Shear thickening fluid solidifies and fractures when stirred rapidly, but returns to a liquid afterwards
Researchers from the Universities of Cambridge, Edinburgh and Cornell, including new department member Dr Christopher Ness, have devised a strategy for tuning the flowability of shear thickening materials. The development provides a foundational step toward employing such materials in advanced technological fields, such as 3D printing and robotics, and may also help solve industrial paste processing challenges. The findings are published in the Proceedings of the National Academy of Sciences of the United States of America.
Shear thickening, an increase of liquid viscosity during flow, is a widespread phenomenon closely related to many engineering applications. It can be easily seen in a 'kitchen experiment' by playing with a mixture of cornstarch and water. The mixture viscosity grows dramatically as the stirring speed increases. Thickening fluids have important technological applications including as liquid body armor for athletes and soldiers. However, they also cause problems in industry during paste processing and extrusion. Finding a way to tune the flowability on-the-fly will help us to better harness this fascinating flow behavior and solve many processing problems in industry.
In this article, we describe a method to tune the flowability of a thickening suspension on demand. Recent work showed that thickening is a consequence of particle contact clusters and their alignment: if we can design a method to break the particle clusters, we can make a thickened suspension flow smoothly again. To do this, we apply a rapid oscillatory flow across the main shearing direction to interfere with the particle contact alignment. This interfering flow tilts clusters and extends them just enough so that the particles are pulled out of contact. The simple disturbance can effectively lower the viscosity of a thickening suspension by about a factor of a hundred. We find that to maximize the flowability, the perturbation needs to be imposed delicately: it is crucial that the interfering flow has a high frequency and small amplitude. The high frequency guarantees that the disturbance has its full effect before the clusters rearrange into new ones; the small amplitude ensures that the disturbance does not create new clusters of its own.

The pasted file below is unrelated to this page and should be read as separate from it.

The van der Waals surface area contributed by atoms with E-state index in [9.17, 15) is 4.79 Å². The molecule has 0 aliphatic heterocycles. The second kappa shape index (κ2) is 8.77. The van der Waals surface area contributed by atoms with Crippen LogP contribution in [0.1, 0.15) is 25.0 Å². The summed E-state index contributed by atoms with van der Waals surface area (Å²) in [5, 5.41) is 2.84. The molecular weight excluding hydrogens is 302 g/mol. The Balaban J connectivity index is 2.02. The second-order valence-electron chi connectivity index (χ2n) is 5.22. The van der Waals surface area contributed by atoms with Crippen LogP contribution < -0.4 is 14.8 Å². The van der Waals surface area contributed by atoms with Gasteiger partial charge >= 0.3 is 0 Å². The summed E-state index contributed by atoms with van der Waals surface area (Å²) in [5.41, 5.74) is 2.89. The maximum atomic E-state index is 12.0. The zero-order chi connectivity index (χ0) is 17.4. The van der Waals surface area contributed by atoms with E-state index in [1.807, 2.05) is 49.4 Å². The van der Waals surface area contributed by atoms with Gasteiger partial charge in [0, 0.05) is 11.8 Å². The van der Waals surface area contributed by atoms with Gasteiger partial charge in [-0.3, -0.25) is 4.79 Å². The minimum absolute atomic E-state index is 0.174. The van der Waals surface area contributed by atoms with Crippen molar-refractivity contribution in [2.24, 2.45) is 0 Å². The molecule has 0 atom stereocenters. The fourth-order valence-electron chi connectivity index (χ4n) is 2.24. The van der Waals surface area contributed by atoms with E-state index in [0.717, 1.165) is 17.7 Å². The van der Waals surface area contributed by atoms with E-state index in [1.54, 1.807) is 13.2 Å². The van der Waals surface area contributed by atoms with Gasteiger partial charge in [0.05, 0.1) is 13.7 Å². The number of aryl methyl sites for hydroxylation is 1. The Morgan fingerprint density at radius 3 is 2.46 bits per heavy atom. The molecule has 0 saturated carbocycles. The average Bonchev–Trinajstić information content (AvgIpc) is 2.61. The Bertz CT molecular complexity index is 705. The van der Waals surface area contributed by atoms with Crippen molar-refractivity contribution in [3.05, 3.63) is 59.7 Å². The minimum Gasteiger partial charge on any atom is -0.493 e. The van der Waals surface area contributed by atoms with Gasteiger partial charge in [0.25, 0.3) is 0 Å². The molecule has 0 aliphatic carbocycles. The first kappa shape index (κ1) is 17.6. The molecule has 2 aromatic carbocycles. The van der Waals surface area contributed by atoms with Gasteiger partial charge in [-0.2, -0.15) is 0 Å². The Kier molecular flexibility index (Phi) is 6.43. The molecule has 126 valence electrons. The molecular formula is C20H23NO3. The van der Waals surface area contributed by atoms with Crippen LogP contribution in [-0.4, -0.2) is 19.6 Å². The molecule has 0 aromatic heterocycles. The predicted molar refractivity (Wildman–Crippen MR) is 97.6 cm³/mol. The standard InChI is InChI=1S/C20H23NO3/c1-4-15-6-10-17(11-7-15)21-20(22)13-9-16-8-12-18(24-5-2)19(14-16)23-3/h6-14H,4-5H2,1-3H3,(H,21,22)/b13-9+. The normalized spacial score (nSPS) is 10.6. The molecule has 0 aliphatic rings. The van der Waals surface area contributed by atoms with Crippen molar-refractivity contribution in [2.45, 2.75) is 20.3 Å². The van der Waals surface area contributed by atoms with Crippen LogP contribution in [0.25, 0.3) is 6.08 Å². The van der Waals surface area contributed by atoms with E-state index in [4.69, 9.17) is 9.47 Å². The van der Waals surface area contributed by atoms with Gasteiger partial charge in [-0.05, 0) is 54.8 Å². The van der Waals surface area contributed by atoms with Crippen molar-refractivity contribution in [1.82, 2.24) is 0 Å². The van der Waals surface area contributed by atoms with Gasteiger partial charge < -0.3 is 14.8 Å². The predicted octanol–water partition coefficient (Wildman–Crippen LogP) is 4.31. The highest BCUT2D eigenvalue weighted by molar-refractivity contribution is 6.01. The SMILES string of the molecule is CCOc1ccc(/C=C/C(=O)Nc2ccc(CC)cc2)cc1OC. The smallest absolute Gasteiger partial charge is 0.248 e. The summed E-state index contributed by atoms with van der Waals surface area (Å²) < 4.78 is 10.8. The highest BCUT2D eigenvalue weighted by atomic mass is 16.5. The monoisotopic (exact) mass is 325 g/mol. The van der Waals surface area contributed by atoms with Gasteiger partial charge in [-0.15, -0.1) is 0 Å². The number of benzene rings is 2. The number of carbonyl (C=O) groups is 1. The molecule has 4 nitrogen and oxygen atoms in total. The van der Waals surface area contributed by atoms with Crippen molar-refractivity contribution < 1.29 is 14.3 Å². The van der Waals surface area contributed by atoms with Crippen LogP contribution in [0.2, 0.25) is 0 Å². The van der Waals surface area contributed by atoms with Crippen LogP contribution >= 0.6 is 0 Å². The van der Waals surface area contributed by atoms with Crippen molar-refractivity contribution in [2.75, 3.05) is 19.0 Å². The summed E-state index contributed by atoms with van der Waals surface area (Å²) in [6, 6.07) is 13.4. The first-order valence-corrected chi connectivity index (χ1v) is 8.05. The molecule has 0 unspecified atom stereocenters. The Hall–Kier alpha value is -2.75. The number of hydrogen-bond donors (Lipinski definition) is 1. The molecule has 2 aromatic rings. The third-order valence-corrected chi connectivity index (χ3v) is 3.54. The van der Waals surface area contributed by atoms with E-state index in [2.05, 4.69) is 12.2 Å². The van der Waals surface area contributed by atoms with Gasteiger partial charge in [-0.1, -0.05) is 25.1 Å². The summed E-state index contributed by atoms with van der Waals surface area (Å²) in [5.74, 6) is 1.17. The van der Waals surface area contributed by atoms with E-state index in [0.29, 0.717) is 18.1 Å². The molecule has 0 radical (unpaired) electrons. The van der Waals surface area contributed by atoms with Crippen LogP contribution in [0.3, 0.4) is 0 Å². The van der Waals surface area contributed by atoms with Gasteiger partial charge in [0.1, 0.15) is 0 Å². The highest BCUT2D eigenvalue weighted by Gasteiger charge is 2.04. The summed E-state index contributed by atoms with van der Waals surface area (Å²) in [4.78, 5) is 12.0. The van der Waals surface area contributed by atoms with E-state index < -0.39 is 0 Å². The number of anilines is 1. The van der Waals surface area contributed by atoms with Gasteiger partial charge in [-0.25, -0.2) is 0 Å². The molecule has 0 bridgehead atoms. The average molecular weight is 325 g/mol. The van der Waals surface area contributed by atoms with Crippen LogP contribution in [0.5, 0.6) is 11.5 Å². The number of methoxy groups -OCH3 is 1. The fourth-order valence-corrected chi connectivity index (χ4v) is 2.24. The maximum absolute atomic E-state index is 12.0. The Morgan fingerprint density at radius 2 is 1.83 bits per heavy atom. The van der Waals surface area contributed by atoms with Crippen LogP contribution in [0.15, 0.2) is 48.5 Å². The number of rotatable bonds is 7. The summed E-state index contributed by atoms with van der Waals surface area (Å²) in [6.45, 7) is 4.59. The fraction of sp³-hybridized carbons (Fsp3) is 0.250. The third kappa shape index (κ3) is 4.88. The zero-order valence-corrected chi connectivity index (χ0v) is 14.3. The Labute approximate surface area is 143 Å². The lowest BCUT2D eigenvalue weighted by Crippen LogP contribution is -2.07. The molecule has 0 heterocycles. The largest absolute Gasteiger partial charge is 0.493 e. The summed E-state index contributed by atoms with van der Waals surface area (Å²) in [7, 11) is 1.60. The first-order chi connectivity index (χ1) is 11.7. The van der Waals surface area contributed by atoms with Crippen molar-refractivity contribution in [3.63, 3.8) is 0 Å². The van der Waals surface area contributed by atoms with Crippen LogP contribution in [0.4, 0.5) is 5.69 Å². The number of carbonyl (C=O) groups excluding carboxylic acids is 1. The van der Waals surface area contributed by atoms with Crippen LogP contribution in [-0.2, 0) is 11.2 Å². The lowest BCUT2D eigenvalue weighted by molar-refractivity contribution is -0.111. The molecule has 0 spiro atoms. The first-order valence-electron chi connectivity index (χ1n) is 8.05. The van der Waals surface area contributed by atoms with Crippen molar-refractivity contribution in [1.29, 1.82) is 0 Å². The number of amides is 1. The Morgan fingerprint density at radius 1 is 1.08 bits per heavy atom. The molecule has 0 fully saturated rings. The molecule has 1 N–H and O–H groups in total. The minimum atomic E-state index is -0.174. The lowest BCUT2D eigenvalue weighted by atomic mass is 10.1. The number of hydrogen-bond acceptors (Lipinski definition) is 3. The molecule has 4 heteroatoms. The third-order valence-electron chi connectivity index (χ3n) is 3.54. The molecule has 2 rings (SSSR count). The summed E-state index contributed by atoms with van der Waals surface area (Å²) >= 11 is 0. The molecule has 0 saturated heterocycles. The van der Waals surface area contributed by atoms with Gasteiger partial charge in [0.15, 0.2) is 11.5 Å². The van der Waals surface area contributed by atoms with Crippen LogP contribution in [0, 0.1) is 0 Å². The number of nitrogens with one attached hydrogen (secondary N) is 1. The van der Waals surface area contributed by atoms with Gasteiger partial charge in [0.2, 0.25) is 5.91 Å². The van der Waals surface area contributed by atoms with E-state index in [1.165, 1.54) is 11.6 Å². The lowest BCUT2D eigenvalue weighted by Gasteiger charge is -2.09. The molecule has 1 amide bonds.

The tuning capability thus provides a foundational step toward employing dense suspensions in many advanced technological fields, such as 3D printing and robotics. While our method is reminiscent of the traditional fluidization method whereby dry grains are shaken violently to make them flow, the mechanism is intrinsically distinct. In dry-grain fluidization, the vibration has wildly large amplitudes that would actually induce shear thickening in our suspensions. Instead, we exploit the fragility of the clusters using low amplitude vibrations. This capability opens the door to using dense suspensions in many advanced technological fields. For instance, we will be able to 3D-print very concentrated suspensions that are otherwise extremely challenging to flow smoothly (cement, conducting suspensions comprising metal particles, or even chocolate). We can also imagine building robotic arms with tunable rigidities in their joints and grippers.
“Tunable Shear Thickening in Suspensions”
Proceedings of the National Academy of Sciences USA
Neil Y. C. Lin1, Christopher Ness 2, Michael E. Cates3, Jin Sun2 and Itai Cohen1
1Physics Department, Cornell University, Ithaca, NY 14853, USA; 2School of Engineering, University of Edinburgh, Edinburgh EH9 3JL, United Kingdom; 3 DAMTP, University of Cambridge, Cambridge CB3 0WA, United Kingdom